Bjorn Charpentier, SBC

Belgian cinematographer Bjorn Charpentier, SBC was always a movie lover, but one film in particular made an impression. “When I saw The Rock, directed by Michael Bay and shot by John Schwartzman, ASC, I was blown away by the dynamic framing and lighting,” he recalls. “That film made me interested in photography.”

Charpentier began his formal training at the Narafi campus of the Luca School of Arts in Belgium, and went on to work with Danny Elsen, NSC, SBC as a camera assistant. Charpentier’s career was further facilitated by a Belgian directing duo known as “Norman Bates,” who brought him on board for several international projects.

Now, Charpentier divides his time between commercials, music videos and features. He recently received high honors at Cannes with a promotional spot called 100 that he shot for Leica, which won a Grand Prix and a Gold Lion in 2015. “That was a career changer for me,” he says.

Charpentier enjoys moving back and forth between film and digital — sometimes on the same project. “I shot several commercials where I combined both,” he says. A Jeep commercial that spans various time periods, for example, “was shot on Alexa, Super 8mm, 16mm, and even on the iPhone, all in one project.” He adds, “The advantage of digital is that you can push the image further because you can see the direct result on the monitors. You don’t have sleepless nights waiting for the prints. Also, the sensitivity is greater, so I can use less light and a smaller generator, and I have fewer reloads with digital, so the director can keep shooting and find more emotional moments with the actors.”

In terms of his narrative feature work, Charpentier is particularly excited about a pair of features that he shot in anamorphic format with vintage glass on Arri’s Alexa Plus 4:3 with an XR Module upgrade. “Over the last two years, I’ve been shooting an epic sci-fi story titled Behold a White Horse. Every shot looks extremely expensive, even though we shot it with a small budget and with small lighting setups, as we wanted to keep our footprint to a minimum. The idea was to take items away from the existing locations and to turn lights off instead of adding them.”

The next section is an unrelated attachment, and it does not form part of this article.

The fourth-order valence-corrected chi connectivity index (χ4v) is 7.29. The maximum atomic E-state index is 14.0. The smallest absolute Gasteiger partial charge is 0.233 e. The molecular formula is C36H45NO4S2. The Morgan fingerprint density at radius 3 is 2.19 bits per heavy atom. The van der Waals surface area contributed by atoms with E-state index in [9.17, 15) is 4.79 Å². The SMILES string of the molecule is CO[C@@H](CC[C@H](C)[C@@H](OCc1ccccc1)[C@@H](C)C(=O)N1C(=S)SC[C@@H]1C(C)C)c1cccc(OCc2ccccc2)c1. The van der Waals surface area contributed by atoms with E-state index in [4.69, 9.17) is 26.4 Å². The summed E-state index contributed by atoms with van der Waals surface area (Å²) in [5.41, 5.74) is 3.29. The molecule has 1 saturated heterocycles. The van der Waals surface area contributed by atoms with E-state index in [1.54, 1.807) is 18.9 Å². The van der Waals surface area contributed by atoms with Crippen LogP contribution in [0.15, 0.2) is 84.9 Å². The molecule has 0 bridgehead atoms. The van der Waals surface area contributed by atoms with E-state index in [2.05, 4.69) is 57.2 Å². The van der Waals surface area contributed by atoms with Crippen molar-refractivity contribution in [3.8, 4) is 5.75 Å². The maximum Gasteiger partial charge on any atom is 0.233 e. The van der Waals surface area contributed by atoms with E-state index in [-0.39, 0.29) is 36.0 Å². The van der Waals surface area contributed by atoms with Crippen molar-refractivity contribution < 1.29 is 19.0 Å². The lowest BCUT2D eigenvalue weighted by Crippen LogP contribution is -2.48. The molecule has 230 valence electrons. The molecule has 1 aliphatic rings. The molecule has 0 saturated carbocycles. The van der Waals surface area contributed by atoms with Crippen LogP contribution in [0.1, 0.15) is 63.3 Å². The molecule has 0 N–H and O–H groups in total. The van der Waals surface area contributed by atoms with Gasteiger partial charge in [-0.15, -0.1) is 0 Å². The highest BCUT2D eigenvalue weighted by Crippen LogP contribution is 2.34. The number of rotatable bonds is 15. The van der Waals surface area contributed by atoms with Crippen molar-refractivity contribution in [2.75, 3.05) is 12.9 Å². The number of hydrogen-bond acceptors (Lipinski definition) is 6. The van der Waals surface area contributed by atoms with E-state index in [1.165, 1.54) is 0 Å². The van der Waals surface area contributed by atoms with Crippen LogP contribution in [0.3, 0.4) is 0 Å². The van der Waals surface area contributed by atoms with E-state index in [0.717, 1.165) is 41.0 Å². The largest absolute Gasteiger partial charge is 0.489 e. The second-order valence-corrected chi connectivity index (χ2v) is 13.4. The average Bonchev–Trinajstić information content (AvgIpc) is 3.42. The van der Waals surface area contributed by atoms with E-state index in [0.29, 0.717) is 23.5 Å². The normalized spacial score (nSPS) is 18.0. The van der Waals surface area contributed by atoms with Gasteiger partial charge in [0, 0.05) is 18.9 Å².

For director Brad Anderson’s High Wire Act, “Brad wanted to push the limits of darkness and night scenes. The theory was that we would light everything from within the location with lots of practicals and a lot of murky industrial lights and old fluorescents. Given the aesthetic we were going for, I shot with a lot of reflected light, which meant that all the sources in the frame would have to be shiny — the walls and even the makeup.” Charpentier teamed with production designer Arad Sawat and supervising art director Ian Bailie to achieve that plan, and is quick to praise his collaborators on all of his projects. That said, he singles out one partner as most deserving of the credit for his work: “My wife supports me all the way. That is the main reason I can do what I love.”

Ruben Impens, SBC

Ruben Impens, SBC, also from Belgium, visited a film set as a teenager and immediately knew that he wanted to participate in making movies. “At that point I didn’t know I wanted to be a director of photography — I just knew that I was interested in filmmaking,” he recalls. He enrolled at the Royal Academy of Fine Arts in Ghent, where his first year was spent studying both directing and still photography. “It was kind of a strange situation that the school didn’t really have a cinematography program. It’s mostly for directors, still photographers and other artists — design, sculpture and that kind of thing.”